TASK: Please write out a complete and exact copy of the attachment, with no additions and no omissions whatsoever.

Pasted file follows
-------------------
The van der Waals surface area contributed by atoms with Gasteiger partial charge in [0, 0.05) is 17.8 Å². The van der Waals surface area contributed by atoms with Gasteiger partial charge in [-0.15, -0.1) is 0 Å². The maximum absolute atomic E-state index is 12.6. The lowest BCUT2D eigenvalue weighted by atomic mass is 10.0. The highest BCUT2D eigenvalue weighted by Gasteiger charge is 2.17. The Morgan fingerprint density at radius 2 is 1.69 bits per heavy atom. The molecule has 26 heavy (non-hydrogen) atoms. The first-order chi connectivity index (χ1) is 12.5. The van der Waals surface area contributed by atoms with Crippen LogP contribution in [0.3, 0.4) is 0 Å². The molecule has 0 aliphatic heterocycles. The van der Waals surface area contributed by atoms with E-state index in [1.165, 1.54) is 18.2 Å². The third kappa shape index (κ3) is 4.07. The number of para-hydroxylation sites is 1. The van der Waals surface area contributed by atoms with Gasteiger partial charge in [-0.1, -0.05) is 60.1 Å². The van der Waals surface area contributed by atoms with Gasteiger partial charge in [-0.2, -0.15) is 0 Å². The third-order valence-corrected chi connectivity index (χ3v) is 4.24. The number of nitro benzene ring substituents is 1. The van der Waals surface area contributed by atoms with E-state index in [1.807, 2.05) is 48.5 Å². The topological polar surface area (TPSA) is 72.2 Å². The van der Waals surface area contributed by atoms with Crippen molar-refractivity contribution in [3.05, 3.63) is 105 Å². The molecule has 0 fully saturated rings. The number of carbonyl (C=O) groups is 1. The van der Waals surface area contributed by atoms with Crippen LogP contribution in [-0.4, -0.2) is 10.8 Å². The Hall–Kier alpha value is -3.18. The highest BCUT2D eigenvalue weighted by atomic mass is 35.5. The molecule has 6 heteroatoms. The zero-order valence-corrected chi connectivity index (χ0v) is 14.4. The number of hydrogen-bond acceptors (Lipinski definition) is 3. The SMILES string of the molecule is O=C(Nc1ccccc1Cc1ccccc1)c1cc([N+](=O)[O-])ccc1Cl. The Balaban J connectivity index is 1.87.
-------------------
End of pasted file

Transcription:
The van der Waals surface area contributed by atoms with Gasteiger partial charge in [0, 0.05) is 17.8 Å². The van der Waals surface area contributed by atoms with Gasteiger partial charge in [-0.15, -0.1) is 0 Å². The maximum absolute atomic E-state index is 12.6. The lowest BCUT2D eigenvalue weighted by atomic mass is 10.0. The highest BCUT2D eigenvalue weighted by Gasteiger charge is 2.17. The Morgan fingerprint density at radius 2 is 1.69 bits per heavy atom. The molecule has 26 heavy (non-hydrogen) atoms. The first-order chi connectivity index (χ1) is 12.5. The van der Waals surface area contributed by atoms with Crippen LogP contribution in [0.3, 0.4) is 0 Å². The molecule has 0 aliphatic heterocycles. The van der Waals surface area contributed by atoms with E-state index in [1.165, 1.54) is 18.2 Å². The third kappa shape index (κ3) is 4.07. The number of para-hydroxylation sites is 1. The van der Waals surface area contributed by atoms with Gasteiger partial charge in [-0.1, -0.05) is 60.1 Å². The van der Waals surface area contributed by atoms with Gasteiger partial charge in [-0.2, -0.15) is 0 Å². The third-order valence-corrected chi connectivity index (χ3v) is 4.24. The number of nitro benzene ring substituents is 1. The van der Waals surface area contributed by atoms with E-state index in [1.807, 2.05) is 48.5 Å². The topological polar surface area (TPSA) is 72.2 Å². The van der Waals surface area contributed by atoms with Crippen molar-refractivity contribution in [3.05, 3.63) is 105 Å². The molecule has 0 fully saturated rings. The number of carbonyl (C=O) groups is 1. The van der Waals surface area contributed by atoms with Crippen LogP contribution in [-0.4, -0.2) is 10.8 Å². The Hall–Kier alpha value is -3.18. The highest BCUT2D eigenvalue weighted by atomic mass is 35.5. The molecule has 6 heteroatoms. The zero-order valence-corrected chi connectivity index (χ0v) is 14.4. The number of hydrogen-bond acceptors (Lipinski definition) is 3. The SMILES string of the molecule is O=C(Nc1ccccc1Cc1ccccc1)c1cc([N+](=O)[O-])ccc1Cl. The Balaban J connectivity index is 1.87.